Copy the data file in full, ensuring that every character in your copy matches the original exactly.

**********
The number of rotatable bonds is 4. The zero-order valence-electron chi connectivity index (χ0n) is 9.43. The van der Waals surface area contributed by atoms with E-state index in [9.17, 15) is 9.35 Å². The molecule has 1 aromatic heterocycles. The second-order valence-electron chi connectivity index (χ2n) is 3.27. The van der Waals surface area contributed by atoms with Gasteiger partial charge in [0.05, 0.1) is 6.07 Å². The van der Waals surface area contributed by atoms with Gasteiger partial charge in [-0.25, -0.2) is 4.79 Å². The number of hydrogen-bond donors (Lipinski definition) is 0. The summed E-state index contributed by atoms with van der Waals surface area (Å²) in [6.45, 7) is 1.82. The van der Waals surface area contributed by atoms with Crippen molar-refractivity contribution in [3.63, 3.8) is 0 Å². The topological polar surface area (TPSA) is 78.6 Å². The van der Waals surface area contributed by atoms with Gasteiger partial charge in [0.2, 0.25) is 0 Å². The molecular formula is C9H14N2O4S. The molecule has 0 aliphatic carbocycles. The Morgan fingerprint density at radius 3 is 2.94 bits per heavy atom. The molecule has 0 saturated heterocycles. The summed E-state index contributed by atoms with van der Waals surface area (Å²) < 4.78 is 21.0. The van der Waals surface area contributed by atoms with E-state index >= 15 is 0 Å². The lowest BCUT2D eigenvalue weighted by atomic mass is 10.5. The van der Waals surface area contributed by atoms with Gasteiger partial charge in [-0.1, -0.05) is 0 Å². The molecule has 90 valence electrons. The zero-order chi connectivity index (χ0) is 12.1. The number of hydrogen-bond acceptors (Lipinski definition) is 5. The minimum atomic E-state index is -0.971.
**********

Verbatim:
The number of rotatable bonds is 4. The zero-order valence-electron chi connectivity index (χ0n) is 9.43. The van der Waals surface area contributed by atoms with E-state index in [9.17, 15) is 9.35 Å². The molecule has 1 aromatic heterocycles. The second-order valence-electron chi connectivity index (χ2n) is 3.27. The van der Waals surface area contributed by atoms with Gasteiger partial charge in [0.05, 0.1) is 6.07 Å². The van der Waals surface area contributed by atoms with Gasteiger partial charge in [-0.25, -0.2) is 4.79 Å². The number of hydrogen-bond donors (Lipinski definition) is 0. The summed E-state index contributed by atoms with van der Waals surface area (Å²) in [6.45, 7) is 1.82. The van der Waals surface area contributed by atoms with Crippen molar-refractivity contribution in [3.63, 3.8) is 0 Å². The topological polar surface area (TPSA) is 78.6 Å². The van der Waals surface area contributed by atoms with Gasteiger partial charge in [0.2, 0.25) is 0 Å². The molecular formula is C9H14N2O4S. The molecule has 0 aliphatic carbocycles. The Morgan fingerprint density at radius 3 is 2.94 bits per heavy atom. The molecule has 0 saturated heterocycles. The summed E-state index contributed by atoms with van der Waals surface area (Å²) < 4.78 is 21.0. The van der Waals surface area contributed by atoms with E-state index >= 15 is 0 Å². The lowest BCUT2D eigenvalue weighted by atomic mass is 10.5. The van der Waals surface area contributed by atoms with Gasteiger partial charge in [-0.1, -0.05) is 0 Å². The molecule has 90 valence electrons. The zero-order chi connectivity index (χ0) is 12.1. The number of hydrogen-bond acceptors (Lipinski definition) is 5. The minimum atomic E-state index is -0.971.